Type: Hospitality
Definition: New


Owner: Ameristar Casinos Inc.
Masonry Contractor: Heitcamp Masonry Inc.
Architect: PGAV Architects
General Contractor: Walton Construction Co.
Structural Engineer: Walter P. Moore

Everything about this project is big, from the exterior elevation that towers 26 stories (300 ft) above the ground, a 300 x 100 ft footprint, and the army of tradesmen which included 25 Bricklayers and 18 Mason Tenders two shifts per day. These two shifts worked 10 hour days, seven days a week for four months at the peak of construction.

Even the performance mock up was big. It was two stories tall and 40 ft long with a complete window system. The new $265 million facility in St. Charles Missouri includes a 400 room all-suite luxury hotel, a 7,000 sq ft full-service spa and indoor/ourdoor pool area with landscaped grounds and waterfalls, as well as a nine-story parking garage.

The scope of work included: 600,000 utility brick, 65,000 sq ft of glass fiber reinforced concrete (GFRC), 15,000 sq ft of architectural precast, and 150,000 concrete masonry units. All of the masonry components were put in place within a 16 month period.

Heitkamp worked with their Hydro Mobile scaffolding distributor to engineer the scaffolding system. The resulting combination included 15 Hydro Mobile units arranged so that there was a 60 ft span of scaffolding platform between the towers. In addition, a 9 gauge metal decking was erected overhead to protect the men from debris and netting was hung underneath to protect workers below.

Keeping all the exterior trade contractors running smoothly required hourly coordination between Heitkamp's Superintendent and the General Contractor's Superintendent, although the exterior skin scheduling was the responsibility of the brick contractor.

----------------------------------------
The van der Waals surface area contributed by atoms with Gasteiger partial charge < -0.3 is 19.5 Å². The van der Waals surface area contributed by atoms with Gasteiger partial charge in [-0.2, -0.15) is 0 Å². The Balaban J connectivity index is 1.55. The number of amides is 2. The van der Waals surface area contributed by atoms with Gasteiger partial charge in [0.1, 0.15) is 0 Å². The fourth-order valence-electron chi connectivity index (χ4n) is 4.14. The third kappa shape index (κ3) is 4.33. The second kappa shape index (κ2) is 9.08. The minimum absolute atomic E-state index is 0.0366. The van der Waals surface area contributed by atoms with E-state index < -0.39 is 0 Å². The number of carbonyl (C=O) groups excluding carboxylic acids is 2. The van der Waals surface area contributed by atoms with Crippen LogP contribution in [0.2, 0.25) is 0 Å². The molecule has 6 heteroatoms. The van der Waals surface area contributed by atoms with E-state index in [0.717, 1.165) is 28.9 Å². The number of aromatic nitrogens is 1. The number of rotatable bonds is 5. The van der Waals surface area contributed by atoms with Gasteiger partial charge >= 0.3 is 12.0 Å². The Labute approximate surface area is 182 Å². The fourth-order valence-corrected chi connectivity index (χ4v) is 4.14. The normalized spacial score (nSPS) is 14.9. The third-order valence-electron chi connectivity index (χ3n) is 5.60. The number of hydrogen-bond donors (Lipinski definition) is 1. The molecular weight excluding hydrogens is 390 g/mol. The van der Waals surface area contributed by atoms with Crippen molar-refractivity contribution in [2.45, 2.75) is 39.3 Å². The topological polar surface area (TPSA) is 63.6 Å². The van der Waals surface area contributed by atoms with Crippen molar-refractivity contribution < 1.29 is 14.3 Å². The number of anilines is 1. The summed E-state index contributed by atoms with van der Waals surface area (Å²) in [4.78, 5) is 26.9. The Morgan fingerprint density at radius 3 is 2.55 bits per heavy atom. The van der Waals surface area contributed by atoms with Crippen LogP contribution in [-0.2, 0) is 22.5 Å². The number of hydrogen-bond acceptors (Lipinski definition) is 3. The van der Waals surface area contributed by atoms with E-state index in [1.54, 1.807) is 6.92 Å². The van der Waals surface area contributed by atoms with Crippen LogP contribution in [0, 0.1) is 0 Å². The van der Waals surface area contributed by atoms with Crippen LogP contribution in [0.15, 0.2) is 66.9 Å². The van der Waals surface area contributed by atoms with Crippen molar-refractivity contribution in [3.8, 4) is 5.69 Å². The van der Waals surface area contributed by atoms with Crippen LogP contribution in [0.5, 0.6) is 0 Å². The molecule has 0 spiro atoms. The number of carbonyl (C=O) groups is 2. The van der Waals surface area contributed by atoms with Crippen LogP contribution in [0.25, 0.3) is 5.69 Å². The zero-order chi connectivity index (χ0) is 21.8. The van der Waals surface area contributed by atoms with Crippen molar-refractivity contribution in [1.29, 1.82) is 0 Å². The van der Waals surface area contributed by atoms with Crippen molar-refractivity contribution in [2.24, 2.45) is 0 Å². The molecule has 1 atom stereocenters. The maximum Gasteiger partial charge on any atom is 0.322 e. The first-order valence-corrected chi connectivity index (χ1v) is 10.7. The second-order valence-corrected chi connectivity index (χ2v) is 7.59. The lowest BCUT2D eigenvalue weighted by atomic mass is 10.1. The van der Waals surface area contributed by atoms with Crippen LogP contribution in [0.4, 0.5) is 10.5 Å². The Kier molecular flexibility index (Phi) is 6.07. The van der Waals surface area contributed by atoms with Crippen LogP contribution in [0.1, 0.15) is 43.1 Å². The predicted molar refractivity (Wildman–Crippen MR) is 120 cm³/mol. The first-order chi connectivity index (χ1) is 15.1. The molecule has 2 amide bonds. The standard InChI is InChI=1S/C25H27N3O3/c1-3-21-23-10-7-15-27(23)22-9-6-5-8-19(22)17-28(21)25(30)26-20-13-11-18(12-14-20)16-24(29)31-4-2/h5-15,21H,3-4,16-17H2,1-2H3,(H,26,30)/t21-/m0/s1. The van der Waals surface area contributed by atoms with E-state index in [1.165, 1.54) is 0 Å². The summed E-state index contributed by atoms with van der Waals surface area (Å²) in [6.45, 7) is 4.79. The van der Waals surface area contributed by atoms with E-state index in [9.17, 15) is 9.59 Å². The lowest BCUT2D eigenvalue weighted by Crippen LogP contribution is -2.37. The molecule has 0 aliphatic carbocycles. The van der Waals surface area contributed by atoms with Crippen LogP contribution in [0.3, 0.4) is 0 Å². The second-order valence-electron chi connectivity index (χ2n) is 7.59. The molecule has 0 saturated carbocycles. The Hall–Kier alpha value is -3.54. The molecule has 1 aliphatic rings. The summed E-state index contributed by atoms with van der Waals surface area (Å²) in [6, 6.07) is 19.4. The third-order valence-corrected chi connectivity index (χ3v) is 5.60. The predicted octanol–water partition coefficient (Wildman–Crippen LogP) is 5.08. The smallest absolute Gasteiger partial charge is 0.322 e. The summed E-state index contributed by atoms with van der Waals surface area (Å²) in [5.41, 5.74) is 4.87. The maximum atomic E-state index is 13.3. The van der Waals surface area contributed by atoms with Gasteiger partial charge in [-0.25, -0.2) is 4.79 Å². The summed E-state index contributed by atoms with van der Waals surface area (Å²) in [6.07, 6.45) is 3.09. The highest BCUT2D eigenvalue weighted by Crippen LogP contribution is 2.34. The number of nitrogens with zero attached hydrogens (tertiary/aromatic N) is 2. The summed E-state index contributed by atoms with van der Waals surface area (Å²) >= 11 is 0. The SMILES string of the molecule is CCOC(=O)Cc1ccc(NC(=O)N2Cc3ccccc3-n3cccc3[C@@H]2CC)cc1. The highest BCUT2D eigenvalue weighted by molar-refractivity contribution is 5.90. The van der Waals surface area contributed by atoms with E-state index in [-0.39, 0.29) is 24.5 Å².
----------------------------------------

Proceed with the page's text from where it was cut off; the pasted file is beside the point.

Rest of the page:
The carpenters typically worked from swing stage scaffold above the masons, installing their studs, drywall and sheathing. The iron worker worked on top of a metal deck scaffolding one floor above the masons laying brick one floor below. In the beginning, masonry work was proceeding at a pace of one floor in seven days. Heitkamp suggested putting a glazer on a platform beneath the scaffold platform while bricklayers worked above. With that kind of coordination, workers began to turn a floor in four days.

Seismic zone requirements drove the architect to come up with a hybrid design combining high-rise technology with a traditional veneer system. The building exterior had to be able to move one inch in each direction, with all components moving in concert (studs, drywall, glazing, masonry, GFRC, caulking, steel).

This was the first time this kind of design has been executed in the local market. GFRC was specified instead of heavier precast for the building corners, window surrounds, sills, and cornices. In the interest of efficiency, Heitkamp's masons used welding and mechanical connections to set the GFRC. This normally would have been done by other trades.

The exterior skin design is comprised of a horizontal relief angle at each floor line, with an extensive flashing system that includes 40 mil self adhering flashing that is caulked to the relief angle and attached in the cavity with a stainless steel termination bar. On the exterior, it is finished with a stainless steel drip edge. A dedicated flashing crew of bricklayers installed the flashing ahead of the rest of the crew.

The vertical expansion also includes an expansion joint at every building corner, separating the GFRC and the brick, two in. on one side and three-quarter in. on the other. Thanks to this hybrid design, the building will be able to move and ride out a seismic event.

The interior features high-quality finishes including curved, dimensional limestone cladding. The engineering of the stone anchorage was the responsibility of the masonry contractor. The walls are 16 ft tall, and the top panel is 8 in. from the face of the sheathing. They are also on a radius, with no 90 degree corners. The owner insisted on monolithic stone corners throughout the interior.

In addition to the hotel and parking garage, Heitkamp completed extensive stone work in a "streetscape" entry area connected to an existing casino complex.